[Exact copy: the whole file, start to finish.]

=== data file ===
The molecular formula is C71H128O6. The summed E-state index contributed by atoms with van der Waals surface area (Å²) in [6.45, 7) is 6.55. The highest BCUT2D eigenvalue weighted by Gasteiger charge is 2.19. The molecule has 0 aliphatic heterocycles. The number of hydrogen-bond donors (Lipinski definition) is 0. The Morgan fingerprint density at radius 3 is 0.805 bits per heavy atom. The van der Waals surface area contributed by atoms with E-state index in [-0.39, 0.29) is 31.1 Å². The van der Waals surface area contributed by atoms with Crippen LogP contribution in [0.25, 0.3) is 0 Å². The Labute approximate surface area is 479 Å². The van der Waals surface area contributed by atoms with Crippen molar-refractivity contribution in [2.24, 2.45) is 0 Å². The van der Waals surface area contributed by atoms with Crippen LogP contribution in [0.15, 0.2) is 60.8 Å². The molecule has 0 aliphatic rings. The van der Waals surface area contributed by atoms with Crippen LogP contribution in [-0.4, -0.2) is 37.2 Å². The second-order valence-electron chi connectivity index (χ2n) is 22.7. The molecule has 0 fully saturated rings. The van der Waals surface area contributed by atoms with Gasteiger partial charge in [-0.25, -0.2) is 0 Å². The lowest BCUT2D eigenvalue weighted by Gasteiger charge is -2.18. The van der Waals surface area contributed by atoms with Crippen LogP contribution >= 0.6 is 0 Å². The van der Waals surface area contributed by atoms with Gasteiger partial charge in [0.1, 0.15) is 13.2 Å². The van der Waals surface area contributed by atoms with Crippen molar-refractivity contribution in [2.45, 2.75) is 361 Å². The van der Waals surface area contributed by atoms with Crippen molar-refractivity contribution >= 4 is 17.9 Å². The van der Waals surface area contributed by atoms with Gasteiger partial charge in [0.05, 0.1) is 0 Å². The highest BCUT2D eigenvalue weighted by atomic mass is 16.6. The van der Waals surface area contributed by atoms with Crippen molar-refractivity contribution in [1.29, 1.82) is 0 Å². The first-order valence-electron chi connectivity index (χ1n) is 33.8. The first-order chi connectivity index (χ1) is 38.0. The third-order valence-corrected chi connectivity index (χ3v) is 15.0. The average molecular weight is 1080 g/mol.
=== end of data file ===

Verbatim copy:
The molecular formula is C71H128O6. The summed E-state index contributed by atoms with van der Waals surface area (Å²) in [6.45, 7) is 6.55. The highest BCUT2D eigenvalue weighted by Gasteiger charge is 2.19. The molecule has 0 aliphatic heterocycles. The number of hydrogen-bond donors (Lipinski definition) is 0. The Morgan fingerprint density at radius 3 is 0.805 bits per heavy atom. The van der Waals surface area contributed by atoms with E-state index in [-0.39, 0.29) is 31.1 Å². The van der Waals surface area contributed by atoms with Crippen LogP contribution in [0.25, 0.3) is 0 Å². The Labute approximate surface area is 479 Å². The van der Waals surface area contributed by atoms with Crippen molar-refractivity contribution in [2.24, 2.45) is 0 Å². The van der Waals surface area contributed by atoms with Crippen LogP contribution in [0.15, 0.2) is 60.8 Å². The molecule has 0 aliphatic rings. The van der Waals surface area contributed by atoms with Crippen LogP contribution in [-0.4, -0.2) is 37.2 Å². The second-order valence-electron chi connectivity index (χ2n) is 22.7. The molecule has 0 fully saturated rings. The van der Waals surface area contributed by atoms with Gasteiger partial charge in [-0.25, -0.2) is 0 Å². The lowest BCUT2D eigenvalue weighted by Gasteiger charge is -2.18. The van der Waals surface area contributed by atoms with Crippen LogP contribution >= 0.6 is 0 Å². The van der Waals surface area contributed by atoms with Gasteiger partial charge in [0.1, 0.15) is 13.2 Å². The van der Waals surface area contributed by atoms with Crippen molar-refractivity contribution in [2.45, 2.75) is 361 Å². The van der Waals surface area contributed by atoms with Crippen molar-refractivity contribution >= 4 is 17.9 Å². The van der Waals surface area contributed by atoms with Gasteiger partial charge in [0.05, 0.1) is 0 Å². The highest BCUT2D eigenvalue weighted by atomic mass is 16.6. The van der Waals surface area contributed by atoms with Crippen molar-refractivity contribution in [1.29, 1.82) is 0 Å². The first-order valence-electron chi connectivity index (χ1n) is 33.8. The first-order chi connectivity index (χ1) is 38.0. The third-order valence-corrected chi connectivity index (χ3v) is 15.0. The average molecular weight is 1080 g/mol.